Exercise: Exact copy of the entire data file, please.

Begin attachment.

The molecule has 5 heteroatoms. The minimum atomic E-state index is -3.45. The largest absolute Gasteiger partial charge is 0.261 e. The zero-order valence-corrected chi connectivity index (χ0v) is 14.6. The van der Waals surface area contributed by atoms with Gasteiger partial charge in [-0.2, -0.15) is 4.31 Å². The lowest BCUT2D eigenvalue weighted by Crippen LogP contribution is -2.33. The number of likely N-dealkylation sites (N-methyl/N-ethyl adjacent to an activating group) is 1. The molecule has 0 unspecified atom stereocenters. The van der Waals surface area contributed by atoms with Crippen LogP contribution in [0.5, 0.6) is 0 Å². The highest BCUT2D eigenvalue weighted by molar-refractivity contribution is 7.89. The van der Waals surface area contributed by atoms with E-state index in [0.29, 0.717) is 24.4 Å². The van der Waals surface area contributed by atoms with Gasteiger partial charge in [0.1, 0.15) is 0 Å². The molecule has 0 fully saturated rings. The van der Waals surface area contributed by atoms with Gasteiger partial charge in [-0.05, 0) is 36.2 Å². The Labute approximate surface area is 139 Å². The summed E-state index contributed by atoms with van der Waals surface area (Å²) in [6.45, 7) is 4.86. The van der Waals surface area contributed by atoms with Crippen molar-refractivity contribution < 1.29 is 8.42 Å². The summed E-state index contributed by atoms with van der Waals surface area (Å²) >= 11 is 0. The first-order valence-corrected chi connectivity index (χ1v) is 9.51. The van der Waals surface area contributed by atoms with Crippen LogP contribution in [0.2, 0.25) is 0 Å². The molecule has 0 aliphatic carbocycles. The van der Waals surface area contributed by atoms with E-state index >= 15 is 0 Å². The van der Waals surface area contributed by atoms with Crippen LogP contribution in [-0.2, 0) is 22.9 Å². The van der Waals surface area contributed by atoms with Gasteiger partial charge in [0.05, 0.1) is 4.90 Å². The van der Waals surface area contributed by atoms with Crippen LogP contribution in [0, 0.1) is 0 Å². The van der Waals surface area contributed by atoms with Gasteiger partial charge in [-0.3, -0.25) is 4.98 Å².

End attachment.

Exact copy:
The molecule has 5 heteroatoms. The minimum atomic E-state index is -3.45. The largest absolute Gasteiger partial charge is 0.261 e. The zero-order valence-corrected chi connectivity index (χ0v) is 14.6. The van der Waals surface area contributed by atoms with Gasteiger partial charge in [-0.2, -0.15) is 4.31 Å². The lowest BCUT2D eigenvalue weighted by Crippen LogP contribution is -2.33. The number of likely N-dealkylation sites (N-methyl/N-ethyl adjacent to an activating group) is 1. The molecule has 0 unspecified atom stereocenters. The van der Waals surface area contributed by atoms with Crippen LogP contribution in [0.5, 0.6) is 0 Å². The highest BCUT2D eigenvalue weighted by molar-refractivity contribution is 7.89. The van der Waals surface area contributed by atoms with E-state index in [0.29, 0.717) is 24.4 Å². The van der Waals surface area contributed by atoms with Gasteiger partial charge in [0.1, 0.15) is 0 Å². The molecule has 0 fully saturated rings. The van der Waals surface area contributed by atoms with Gasteiger partial charge in [-0.05, 0) is 36.2 Å². The Labute approximate surface area is 139 Å². The summed E-state index contributed by atoms with van der Waals surface area (Å²) in [6.45, 7) is 4.86. The van der Waals surface area contributed by atoms with Crippen molar-refractivity contribution < 1.29 is 8.42 Å². The summed E-state index contributed by atoms with van der Waals surface area (Å²) >= 11 is 0. The first-order valence-corrected chi connectivity index (χ1v) is 9.51. The van der Waals surface area contributed by atoms with Crippen LogP contribution in [0.2, 0.25) is 0 Å². The molecule has 0 aliphatic carbocycles. The van der Waals surface area contributed by atoms with E-state index >= 15 is 0 Å². The van der Waals surface area contributed by atoms with Crippen LogP contribution in [-0.2, 0) is 22.9 Å². The van der Waals surface area contributed by atoms with Gasteiger partial charge in [0.05, 0.1) is 4.90 Å². The van der Waals surface area contributed by atoms with Crippen LogP contribution in [0, 0.1) is 0 Å². The van der Waals surface area contributed by atoms with Gasteiger partial charge in [-0.3, -0.25) is 4.98 Å².